We are all familiar with the smell of rotting garbage. If you’ve ever been stuck in traffic on a hot day behind a fully-loaded sanitation truck, you know how the scent tends to stick. Although odor coming from a truck that’s hauling garbage makes sense, a rotting odor coming from an individual’s mouth is far from one that’s acceptable.
Halitosis (Latin for “bad breath”) is caused by odor-producing bacteria that grow in the mouth. Without a proper oral hygiene routine at home, bacteria thrive on the food particles left in your mouth and those caught between teeth.
‘Rot’ occurs because of a breakdown caused by bacteria. Consider that bacteria thrive in warm, dark, moist places. Sound familiar? That’s precisely the environment they have in the oral cavity – the mouth. The faster bacteria reproduce, the faster is the damage potential caused by these destructive organisms. The accumulation of these bacteria results in the production and release of volatile sulfur compounds (VSCs), which causes a smelly breath odor.
The most common causes of bad breath include poor oral hygiene, gum diseases and dry mouth, a condition in which the salivary glands cannot make enough saliva to keep the mouth moist.
Saliva is the mouth’s support system in moving bacteria out so their reproduction does not run rampant. However, not brushing or flossing simply adds to the feeding frenzy of these organisms. As they lavish in a warm, moist and dark environment, their numbers can easily increase beyond what saliva can manage.
Smoking is a major culprit in causing dry mouth, as are consumption of alcohol and caffeine. There are also a number of medications that are drying to the mouth, both prescription and over-the-counter types. These include decongestants, antihistamines, diuretics and meds that treat depression and high blood pressure.
Some medical conditions can make icky breath more likely, too. For example, people who suffer with tonsillitis, sinusitis and acid reflux are more susceptible to bad breath. Other conditions such as a lung infection or abscess along with diseases that affect the liver or kidneys are known to cause bad breath. Certain gastrointestinal diseases and uncontrolled diabetes may be responsible for bad breath as well.
Brushing teeth twice a day should be a standard part of any day-to-day routine. This assumes that the tooth brushing technique is done properly, however. Simply swiping over tooth surfaces a couple of times a day is not going to thoroughly remove the bacteria that form plaque, which is the initial stage of an oral bacterial onslaught.
Plaque is a sticky film of bacteria that forms on your teeth. After a meal or snack (especially those that contains sugar), the bacteria in plaque produce acids that attack tooth enamel. Eventually, the acid is able to demineralize (or break down) tooth enamel, leading to cavities.
Plaque that isn’t removed can also harden into tartar. This hardened form of bacteria makes it more challenging to keep teeth clean. Tartar buildup on gums leads to inflammation that causes gum disease. To understand the association between gum disease and bad breath, think of bacteria causing a process that rots the gum tissues. No wonder bad breath is a symptom of gum disease!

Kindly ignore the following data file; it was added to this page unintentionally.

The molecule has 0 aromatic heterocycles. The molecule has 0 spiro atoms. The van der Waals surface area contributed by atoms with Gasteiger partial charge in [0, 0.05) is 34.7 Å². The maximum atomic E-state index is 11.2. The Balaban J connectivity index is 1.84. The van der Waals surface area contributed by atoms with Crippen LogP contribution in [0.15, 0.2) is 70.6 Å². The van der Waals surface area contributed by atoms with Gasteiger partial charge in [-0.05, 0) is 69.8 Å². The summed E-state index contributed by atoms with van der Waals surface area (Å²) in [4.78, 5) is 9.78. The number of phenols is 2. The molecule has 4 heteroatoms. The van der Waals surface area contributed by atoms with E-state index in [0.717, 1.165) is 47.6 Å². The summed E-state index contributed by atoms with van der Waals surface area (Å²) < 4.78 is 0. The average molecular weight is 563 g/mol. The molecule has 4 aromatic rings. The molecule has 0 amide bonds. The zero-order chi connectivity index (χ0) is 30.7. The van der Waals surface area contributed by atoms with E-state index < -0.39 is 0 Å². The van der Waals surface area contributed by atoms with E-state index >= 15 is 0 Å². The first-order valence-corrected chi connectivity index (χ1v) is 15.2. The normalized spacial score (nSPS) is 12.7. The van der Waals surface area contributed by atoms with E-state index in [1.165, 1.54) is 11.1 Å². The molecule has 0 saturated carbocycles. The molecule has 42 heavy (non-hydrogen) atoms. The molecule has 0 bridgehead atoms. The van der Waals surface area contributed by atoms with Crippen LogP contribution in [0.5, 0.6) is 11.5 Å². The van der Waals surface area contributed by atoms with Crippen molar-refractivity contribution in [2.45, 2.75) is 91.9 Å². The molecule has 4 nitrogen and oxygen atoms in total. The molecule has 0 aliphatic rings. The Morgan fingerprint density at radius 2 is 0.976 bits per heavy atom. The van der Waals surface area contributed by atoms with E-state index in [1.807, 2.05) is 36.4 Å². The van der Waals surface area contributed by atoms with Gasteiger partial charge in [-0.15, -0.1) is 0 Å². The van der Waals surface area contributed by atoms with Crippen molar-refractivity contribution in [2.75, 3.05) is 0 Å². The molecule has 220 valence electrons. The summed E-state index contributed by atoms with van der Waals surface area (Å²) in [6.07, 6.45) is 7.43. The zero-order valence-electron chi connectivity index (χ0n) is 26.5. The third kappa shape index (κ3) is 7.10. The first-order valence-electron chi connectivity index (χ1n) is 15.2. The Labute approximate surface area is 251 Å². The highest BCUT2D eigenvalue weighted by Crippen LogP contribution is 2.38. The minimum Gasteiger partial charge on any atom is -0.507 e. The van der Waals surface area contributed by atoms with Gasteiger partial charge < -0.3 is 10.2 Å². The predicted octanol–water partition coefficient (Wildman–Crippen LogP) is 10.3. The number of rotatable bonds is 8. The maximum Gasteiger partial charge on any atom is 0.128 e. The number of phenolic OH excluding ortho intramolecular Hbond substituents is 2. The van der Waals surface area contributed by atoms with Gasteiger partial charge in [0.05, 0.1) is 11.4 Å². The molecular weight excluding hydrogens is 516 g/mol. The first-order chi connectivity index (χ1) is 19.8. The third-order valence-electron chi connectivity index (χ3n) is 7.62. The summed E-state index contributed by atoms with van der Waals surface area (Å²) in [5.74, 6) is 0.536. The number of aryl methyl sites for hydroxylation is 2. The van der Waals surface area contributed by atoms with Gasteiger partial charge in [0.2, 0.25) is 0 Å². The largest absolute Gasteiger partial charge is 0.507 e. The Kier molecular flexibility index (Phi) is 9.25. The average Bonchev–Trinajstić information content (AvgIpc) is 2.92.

Too much bacteria in the mouth can be “felt” by running the tongue over tooth surfaces at the end of the day. That sticky film you feel is plaque. An overload of bacteria can also be “seen” by looking at the surface of the tongue.
The tiny bumps on the tongue’s surface are known as papillae. When a build up of bacteria and dead cells become embedded in these tiny bumps, it can result in a white coating. Most tongues are lighter in color towards the back of the mouth, since bacteria are harder to remove in this area.
Healthy gums fit snugly around the base of teeth and are a light pink color. Although the initial stage of gum disease (gingivitis) may exist without obvious symptoms, common signs of gum disease include:
• Swollen or puffy gums
• Bright red or purplish gums
• Gums that feel tender or bleed easily
• Spitting out blood when brushing or flossing
• Frequent or persistent bad breath
• Pus pockets between some teeth and gums
• Loose teeth or a change in the way teeth fit
• Painful chewing
• Gums that pull away from teeth or are sensitive to heat and/or cold
Periodontitis, an advanced stage of gum disease, is the nation’s leading cause of tooth loss. Too, the bacteria of periodontitis can enter the bloodstream through diseased gum tissues. It can trigger inflammatory reactions that have been associated with serious health conditions. Periodontitis is linked with stroke, arthritis, coronary artery disease and problems controlling blood sugar in diabetes.
Avoiding bad breath is actually easy, takes just minutes a day and costs pennies. Tips to have a healthier mouth and fresher breath are:
– Brush at least twice a day for at least two minutes each time, using a fluoridated toothpaste.
– Avoid tobacco smoking and chewing tobacco-based products.
– Rinse and gargle with an alcohol-free mouthwash before bed.
– If you have dry mouth, drink plenty of water throughout the day and use moisturizing rinses, sprays, or dry mouth moisturizing gels.
– Visit your dentist regularly. Your 6-month dental hygiene visits are periodic opportunities to remove built up tartar. These cleanings help your at-home oral hygiene regimen more effective in controlling bacteria.
If you’ve delayed or avoided having regular dental visits, we encourage you to begin with a free consultation appointment. In our Shelby Twp dental office, we make patient comfort a priority and treat each patient with respect and compassion. To schedule, call 586-739-2155 or tap here. We are always happy to welcome new patients!